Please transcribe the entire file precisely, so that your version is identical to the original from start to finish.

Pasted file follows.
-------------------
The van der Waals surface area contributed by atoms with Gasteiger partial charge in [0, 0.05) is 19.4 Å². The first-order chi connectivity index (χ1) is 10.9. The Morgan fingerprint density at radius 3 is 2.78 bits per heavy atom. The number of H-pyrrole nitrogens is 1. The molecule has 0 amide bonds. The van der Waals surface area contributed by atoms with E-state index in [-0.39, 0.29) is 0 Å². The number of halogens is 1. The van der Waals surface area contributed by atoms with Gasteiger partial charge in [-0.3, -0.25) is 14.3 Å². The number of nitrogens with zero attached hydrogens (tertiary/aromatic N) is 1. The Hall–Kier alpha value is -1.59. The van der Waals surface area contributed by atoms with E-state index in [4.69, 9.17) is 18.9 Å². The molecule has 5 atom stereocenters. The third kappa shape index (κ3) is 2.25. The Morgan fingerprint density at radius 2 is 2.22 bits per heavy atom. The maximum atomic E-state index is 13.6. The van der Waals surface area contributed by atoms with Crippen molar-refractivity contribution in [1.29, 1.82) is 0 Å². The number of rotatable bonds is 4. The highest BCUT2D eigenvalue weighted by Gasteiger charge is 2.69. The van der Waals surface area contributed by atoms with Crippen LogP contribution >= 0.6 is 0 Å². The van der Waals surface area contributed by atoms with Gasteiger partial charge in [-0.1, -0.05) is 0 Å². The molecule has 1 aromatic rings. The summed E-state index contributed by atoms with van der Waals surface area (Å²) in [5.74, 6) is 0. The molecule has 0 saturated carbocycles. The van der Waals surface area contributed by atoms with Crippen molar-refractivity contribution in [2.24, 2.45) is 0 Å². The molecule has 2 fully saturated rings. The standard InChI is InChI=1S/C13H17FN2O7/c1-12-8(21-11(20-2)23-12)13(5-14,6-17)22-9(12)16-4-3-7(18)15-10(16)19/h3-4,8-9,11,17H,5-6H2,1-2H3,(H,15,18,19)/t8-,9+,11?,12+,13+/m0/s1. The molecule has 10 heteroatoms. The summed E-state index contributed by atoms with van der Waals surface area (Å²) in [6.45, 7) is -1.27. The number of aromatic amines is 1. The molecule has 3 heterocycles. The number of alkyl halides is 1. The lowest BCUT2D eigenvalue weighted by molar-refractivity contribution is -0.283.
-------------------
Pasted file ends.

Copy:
The van der Waals surface area contributed by atoms with Gasteiger partial charge in [0, 0.05) is 19.4 Å². The first-order chi connectivity index (χ1) is 10.9. The Morgan fingerprint density at radius 3 is 2.78 bits per heavy atom. The number of H-pyrrole nitrogens is 1. The molecule has 0 amide bonds. The van der Waals surface area contributed by atoms with E-state index in [-0.39, 0.29) is 0 Å². The number of halogens is 1. The van der Waals surface area contributed by atoms with Gasteiger partial charge in [-0.3, -0.25) is 14.3 Å². The number of nitrogens with zero attached hydrogens (tertiary/aromatic N) is 1. The Hall–Kier alpha value is -1.59. The van der Waals surface area contributed by atoms with E-state index in [4.69, 9.17) is 18.9 Å². The molecule has 5 atom stereocenters. The third kappa shape index (κ3) is 2.25. The Morgan fingerprint density at radius 2 is 2.22 bits per heavy atom. The maximum atomic E-state index is 13.6. The van der Waals surface area contributed by atoms with Crippen molar-refractivity contribution in [1.29, 1.82) is 0 Å². The number of rotatable bonds is 4. The highest BCUT2D eigenvalue weighted by Gasteiger charge is 2.69. The van der Waals surface area contributed by atoms with Crippen LogP contribution >= 0.6 is 0 Å². The van der Waals surface area contributed by atoms with Gasteiger partial charge in [-0.1, -0.05) is 0 Å². The molecule has 1 aromatic rings. The summed E-state index contributed by atoms with van der Waals surface area (Å²) in [5.74, 6) is 0. The molecule has 0 saturated carbocycles. The van der Waals surface area contributed by atoms with Crippen molar-refractivity contribution in [2.24, 2.45) is 0 Å². The molecule has 2 fully saturated rings. The standard InChI is InChI=1S/C13H17FN2O7/c1-12-8(21-11(20-2)23-12)13(5-14,6-17)22-9(12)16-4-3-7(18)15-10(16)19/h3-4,8-9,11,17H,5-6H2,1-2H3,(H,15,18,19)/t8-,9+,11?,12+,13+/m0/s1. The molecule has 10 heteroatoms. The summed E-state index contributed by atoms with van der Waals surface area (Å²) in [6.45, 7) is -1.27. The number of aromatic amines is 1. The molecule has 3 heterocycles. The number of alkyl halides is 1. The lowest BCUT2D eigenvalue weighted by molar-refractivity contribution is -0.283.